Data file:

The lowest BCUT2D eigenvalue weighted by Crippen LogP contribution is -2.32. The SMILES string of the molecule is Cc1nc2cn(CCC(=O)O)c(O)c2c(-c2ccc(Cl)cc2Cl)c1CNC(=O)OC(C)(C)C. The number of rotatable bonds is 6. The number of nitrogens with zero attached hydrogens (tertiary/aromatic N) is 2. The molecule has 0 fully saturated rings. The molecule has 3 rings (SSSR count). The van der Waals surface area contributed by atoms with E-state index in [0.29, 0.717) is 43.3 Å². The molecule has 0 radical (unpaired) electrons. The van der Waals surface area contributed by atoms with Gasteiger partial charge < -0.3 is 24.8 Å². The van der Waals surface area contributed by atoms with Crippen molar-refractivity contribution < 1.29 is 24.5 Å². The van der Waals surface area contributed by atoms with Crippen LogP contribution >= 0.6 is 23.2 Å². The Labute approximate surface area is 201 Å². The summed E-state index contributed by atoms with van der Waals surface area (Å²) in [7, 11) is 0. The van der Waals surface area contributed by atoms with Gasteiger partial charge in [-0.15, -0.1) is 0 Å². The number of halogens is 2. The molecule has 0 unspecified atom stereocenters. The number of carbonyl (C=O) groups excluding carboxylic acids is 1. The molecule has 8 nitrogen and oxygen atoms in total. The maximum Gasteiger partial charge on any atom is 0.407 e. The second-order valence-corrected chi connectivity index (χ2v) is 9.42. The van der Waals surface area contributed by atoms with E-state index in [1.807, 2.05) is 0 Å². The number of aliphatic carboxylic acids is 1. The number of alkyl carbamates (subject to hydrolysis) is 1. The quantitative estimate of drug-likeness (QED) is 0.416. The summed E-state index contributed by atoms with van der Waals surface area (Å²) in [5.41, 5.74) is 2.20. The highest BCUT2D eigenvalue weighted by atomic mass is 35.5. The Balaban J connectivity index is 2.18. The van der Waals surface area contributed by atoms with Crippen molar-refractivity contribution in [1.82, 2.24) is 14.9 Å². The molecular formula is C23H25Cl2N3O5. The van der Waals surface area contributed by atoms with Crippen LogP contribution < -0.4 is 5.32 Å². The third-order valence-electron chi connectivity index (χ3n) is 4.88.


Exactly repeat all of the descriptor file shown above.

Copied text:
The lowest BCUT2D eigenvalue weighted by Crippen LogP contribution is -2.32. The SMILES string of the molecule is Cc1nc2cn(CCC(=O)O)c(O)c2c(-c2ccc(Cl)cc2Cl)c1CNC(=O)OC(C)(C)C. The number of rotatable bonds is 6. The number of nitrogens with zero attached hydrogens (tertiary/aromatic N) is 2. The molecule has 0 fully saturated rings. The molecule has 3 rings (SSSR count). The van der Waals surface area contributed by atoms with E-state index in [0.29, 0.717) is 43.3 Å². The molecule has 0 radical (unpaired) electrons. The van der Waals surface area contributed by atoms with Gasteiger partial charge < -0.3 is 24.8 Å². The van der Waals surface area contributed by atoms with Crippen molar-refractivity contribution < 1.29 is 24.5 Å². The van der Waals surface area contributed by atoms with Crippen LogP contribution >= 0.6 is 23.2 Å². The Labute approximate surface area is 201 Å². The summed E-state index contributed by atoms with van der Waals surface area (Å²) in [7, 11) is 0. The van der Waals surface area contributed by atoms with Gasteiger partial charge in [-0.15, -0.1) is 0 Å². The number of halogens is 2. The molecule has 0 unspecified atom stereocenters. The number of carbonyl (C=O) groups excluding carboxylic acids is 1. The molecule has 8 nitrogen and oxygen atoms in total. The maximum Gasteiger partial charge on any atom is 0.407 e. The second-order valence-corrected chi connectivity index (χ2v) is 9.42. The van der Waals surface area contributed by atoms with E-state index in [1.807, 2.05) is 0 Å². The number of aliphatic carboxylic acids is 1. The number of alkyl carbamates (subject to hydrolysis) is 1. The quantitative estimate of drug-likeness (QED) is 0.416. The summed E-state index contributed by atoms with van der Waals surface area (Å²) in [5.41, 5.74) is 2.20. The highest BCUT2D eigenvalue weighted by atomic mass is 35.5. The Balaban J connectivity index is 2.18. The van der Waals surface area contributed by atoms with Crippen molar-refractivity contribution in [1.82, 2.24) is 14.9 Å². The molecular formula is C23H25Cl2N3O5. The van der Waals surface area contributed by atoms with Crippen LogP contribution < -0.4 is 5.32 Å². The third-order valence-electron chi connectivity index (χ3n) is 4.88.